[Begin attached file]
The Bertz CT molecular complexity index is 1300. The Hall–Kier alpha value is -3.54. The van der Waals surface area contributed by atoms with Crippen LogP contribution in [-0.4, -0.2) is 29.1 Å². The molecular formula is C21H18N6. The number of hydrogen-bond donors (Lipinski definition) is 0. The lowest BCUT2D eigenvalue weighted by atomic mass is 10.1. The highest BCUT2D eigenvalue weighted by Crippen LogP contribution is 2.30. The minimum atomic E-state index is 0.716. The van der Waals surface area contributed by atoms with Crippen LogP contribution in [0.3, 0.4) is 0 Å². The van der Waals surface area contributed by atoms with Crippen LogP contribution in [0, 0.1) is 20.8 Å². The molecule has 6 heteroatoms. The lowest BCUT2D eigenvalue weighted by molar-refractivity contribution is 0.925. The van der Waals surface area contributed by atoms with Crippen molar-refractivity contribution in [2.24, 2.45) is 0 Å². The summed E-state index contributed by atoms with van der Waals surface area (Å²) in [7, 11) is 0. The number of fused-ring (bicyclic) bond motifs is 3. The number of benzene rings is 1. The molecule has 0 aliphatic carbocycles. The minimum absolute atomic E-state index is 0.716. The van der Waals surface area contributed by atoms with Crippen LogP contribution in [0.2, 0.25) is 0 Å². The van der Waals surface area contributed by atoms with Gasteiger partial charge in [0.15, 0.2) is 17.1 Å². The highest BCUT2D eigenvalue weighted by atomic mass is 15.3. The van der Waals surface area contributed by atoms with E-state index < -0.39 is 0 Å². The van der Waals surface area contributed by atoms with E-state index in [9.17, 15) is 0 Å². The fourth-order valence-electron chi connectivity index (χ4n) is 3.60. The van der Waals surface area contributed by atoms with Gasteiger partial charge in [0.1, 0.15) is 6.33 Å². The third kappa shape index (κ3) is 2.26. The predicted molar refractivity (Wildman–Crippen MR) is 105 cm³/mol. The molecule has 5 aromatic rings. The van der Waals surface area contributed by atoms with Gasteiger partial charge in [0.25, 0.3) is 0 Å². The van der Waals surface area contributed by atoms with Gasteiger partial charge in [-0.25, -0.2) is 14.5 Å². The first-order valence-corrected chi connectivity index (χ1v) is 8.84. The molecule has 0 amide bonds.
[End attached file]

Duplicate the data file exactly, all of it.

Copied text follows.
The Bertz CT molecular complexity index is 1300. The Hall–Kier alpha value is -3.54. The van der Waals surface area contributed by atoms with Crippen LogP contribution in [-0.4, -0.2) is 29.1 Å². The molecular formula is C21H18N6. The number of hydrogen-bond donors (Lipinski definition) is 0. The lowest BCUT2D eigenvalue weighted by atomic mass is 10.1. The highest BCUT2D eigenvalue weighted by Crippen LogP contribution is 2.30. The minimum atomic E-state index is 0.716. The van der Waals surface area contributed by atoms with Crippen LogP contribution in [0.3, 0.4) is 0 Å². The van der Waals surface area contributed by atoms with Crippen LogP contribution in [0, 0.1) is 20.8 Å². The molecule has 6 heteroatoms. The lowest BCUT2D eigenvalue weighted by molar-refractivity contribution is 0.925. The van der Waals surface area contributed by atoms with Crippen molar-refractivity contribution in [2.24, 2.45) is 0 Å². The summed E-state index contributed by atoms with van der Waals surface area (Å²) in [7, 11) is 0. The number of fused-ring (bicyclic) bond motifs is 3. The number of benzene rings is 1. The molecule has 0 aliphatic carbocycles. The minimum absolute atomic E-state index is 0.716. The van der Waals surface area contributed by atoms with Crippen LogP contribution in [0.2, 0.25) is 0 Å². The van der Waals surface area contributed by atoms with Gasteiger partial charge in [0.15, 0.2) is 17.1 Å². The highest BCUT2D eigenvalue weighted by atomic mass is 15.3. The van der Waals surface area contributed by atoms with E-state index < -0.39 is 0 Å². The van der Waals surface area contributed by atoms with E-state index in [9.17, 15) is 0 Å². The fourth-order valence-electron chi connectivity index (χ4n) is 3.60. The van der Waals surface area contributed by atoms with Gasteiger partial charge in [0.1, 0.15) is 6.33 Å². The third kappa shape index (κ3) is 2.26. The predicted molar refractivity (Wildman–Crippen MR) is 105 cm³/mol. The molecule has 5 aromatic rings. The van der Waals surface area contributed by atoms with Gasteiger partial charge in [0.25, 0.3) is 0 Å². The van der Waals surface area contributed by atoms with Gasteiger partial charge in [-0.25, -0.2) is 14.5 Å². The first-order valence-corrected chi connectivity index (χ1v) is 8.84. The molecule has 0 amide bonds.